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Chen: Running under the radar

In a nation full of jitterbug running backs, Stepfan Taylor stands apart.

Coming into the season as one of the most underrated backs in college football, Taylor has been quietly imposing his will on defenses on a weekly basis. Despite gaining some national attention after the USC upset, he has dropped below the radar for the most part.

But that hasn’t taken away from his high level of performance on the field.

In Saturday’s Big Game, the senior captain put on a show by rushing for a career-high 189 yards, and in the process, surpassed Toby Gerhart to become second on the all-time Stanford career rushing list.

As Taylor singlehandedly ran down the clock and demoralized the Cal defense in the fourth quarter with big run after big run, no player, coach or fan in the stadium could deny that he was taking the game over.

But what exactly is it about Taylor that makes him an absolute beast?

Sure, he’s fast, but he doesn’t have electrifying speed like Oregon’s Kenjon Barner or De’Anthony Thomas. Taylor might not even be the fastest running back at Stanford; if it came down to a footrace, Kelsey Young and Anthony Wilkerson would almost certainly beat him.

At 5 feet 11 inches tall and 215 poounds, Taylor isn’t the biggest guy on the field either. He can and will absorb every hit he takes, but he can’t quite bulldoze over every linemen and linebackers in the way for which Gerhart became famous.

What makes Taylor a special running back is his well-roundedness: he does everything well and nothing poorly.

When it comes to running the ball, efficieny is Taylor’s game. Rarely will he be tackled for a loss in a game, and he has yet to fumble the ball once thise season. For every yard that the offensive line blocks for him on any given play, he’ll gain an extra yard. And while he may not be able to knock defenders off their feet every time, he has no problem with dragging them along for the ride. Whether it’s barrelling ahead out of the I-formation or darting past on a draw play out of the shotgun, Taylor’s low center of gravity virtually guarantees positive yardage, even when blocks are missed.

Not only that, but Taylor has also shown that he’s dangerous in the screen game and his pass blocking has developed tremendously in the last couple years as well.

Head coach David Shaw will be the first person to tell you how special Taylor truly is, even comparing him to Jacksonville Jaguar tailback Maurice Jones-Drew. When asked about Taylor flying relatively under the radar, Shaw simply replied, “You know who knows about him? NFL scouts.”

Regardless of whether college football appreciates Taylor’s talents or not, he will probably still be selected in the third or fourth round of this year’s draft come April.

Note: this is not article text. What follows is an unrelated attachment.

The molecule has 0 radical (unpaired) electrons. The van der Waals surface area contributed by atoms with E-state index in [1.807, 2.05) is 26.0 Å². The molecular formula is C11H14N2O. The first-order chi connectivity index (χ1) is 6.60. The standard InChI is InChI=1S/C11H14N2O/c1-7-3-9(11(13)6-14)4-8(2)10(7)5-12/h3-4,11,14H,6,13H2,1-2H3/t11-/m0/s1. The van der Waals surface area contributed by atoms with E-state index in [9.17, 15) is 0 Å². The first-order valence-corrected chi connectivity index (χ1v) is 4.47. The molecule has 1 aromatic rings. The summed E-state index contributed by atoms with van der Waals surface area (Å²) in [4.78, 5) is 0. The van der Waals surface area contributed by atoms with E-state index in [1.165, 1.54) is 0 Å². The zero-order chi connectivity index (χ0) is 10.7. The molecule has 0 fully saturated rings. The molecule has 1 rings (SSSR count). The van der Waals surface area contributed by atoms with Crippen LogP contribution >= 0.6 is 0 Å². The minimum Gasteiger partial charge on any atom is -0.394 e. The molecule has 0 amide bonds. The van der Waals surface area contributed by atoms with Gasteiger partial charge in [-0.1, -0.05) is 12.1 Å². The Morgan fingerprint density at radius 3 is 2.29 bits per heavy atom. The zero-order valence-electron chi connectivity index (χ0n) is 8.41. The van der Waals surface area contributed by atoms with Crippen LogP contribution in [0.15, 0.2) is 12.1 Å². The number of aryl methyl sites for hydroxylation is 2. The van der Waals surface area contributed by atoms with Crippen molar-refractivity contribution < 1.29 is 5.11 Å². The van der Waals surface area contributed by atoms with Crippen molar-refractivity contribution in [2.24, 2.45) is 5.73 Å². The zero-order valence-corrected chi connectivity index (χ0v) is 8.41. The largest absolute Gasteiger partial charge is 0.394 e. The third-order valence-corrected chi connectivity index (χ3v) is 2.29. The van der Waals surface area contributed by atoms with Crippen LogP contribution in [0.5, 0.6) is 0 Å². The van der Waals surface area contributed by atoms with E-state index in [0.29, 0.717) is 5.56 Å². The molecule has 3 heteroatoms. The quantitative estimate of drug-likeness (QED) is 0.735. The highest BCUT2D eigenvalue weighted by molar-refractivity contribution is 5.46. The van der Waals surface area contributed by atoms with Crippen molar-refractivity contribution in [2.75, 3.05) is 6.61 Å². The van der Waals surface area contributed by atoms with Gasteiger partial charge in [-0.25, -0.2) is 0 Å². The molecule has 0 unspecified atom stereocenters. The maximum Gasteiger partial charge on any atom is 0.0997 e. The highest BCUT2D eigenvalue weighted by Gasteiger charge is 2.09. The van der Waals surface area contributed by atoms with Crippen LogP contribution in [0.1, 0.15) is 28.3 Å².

Taylor has rarely been mentioned in the Heisman conversation. In truth, the chances of him clutching the trophy in December is slim. (Although I don’t really understand how Kansas State’s Colin Klein is now all of the sudden a frontrunner just because managed to shred an awful West Virginia secondary.)

Just as unfortunate is that Barner or Nevada’s Stefphon Jefferson are currently primed to take the Doak Walker award. After all, it’s hard to make a case against a player who’s making viewers hold their breath every time he touches the ball and gaining almost seven yards every carry, or a player who’s averaging 156 yards and almost two touchdowns per game.

Saying that those accolades have no significance to Taylor would be as silly as saying that the Heisman Trophy didn’t mean anything to Andrew Luck last year. But just like his former teammate, Taylor is completely team-oriented. He puts in the same amount of effort in blocking for Josh Nunes on a pass play as he does in carrying the ball himself. The legacy that he leaves for Stanford football isn’t one that consists of only rushing yards and touchdowns; it’s his legacy as a selfless teammate that parallels what Luck meant to the program.

It’s only fitting then that by the end of his collegiate career, Taylor will go down as one of the best running backs, if not the best running back in school history and be more than prepared to embark on a distinguished NFL career.

No, he won’t talk about the school records that will soon fall at his feet. No, he won’t get the national spotlight that Barner gets every weekend. But he will continue to be the dependable, special running back that he is in his own quiet way.

In many ways, that’s the best you could ever ask out of a college football player.

George Chen is usually right, although his editors think it is George who is crazy for not having Optimus Klein as the Heisman favorite. Give him your best Transformers impressions at gchen15@stanford.edu and follow him on Twitter @DailyGChen.

About George Chen

George Chen is the President and Editor in Chief of The Stanford Daily. Previously he worked at The Daily as the Executive Editor, Managing Editor of Sports, the football beat reporter and a sports desk editor. George also co-authored The Daily's recent book documenting the rise of Stanford football, "Rags to Roses." He is a junior from Painted Post, NY majoring in Biology. To contact him, please email eic@stanforddaily.com.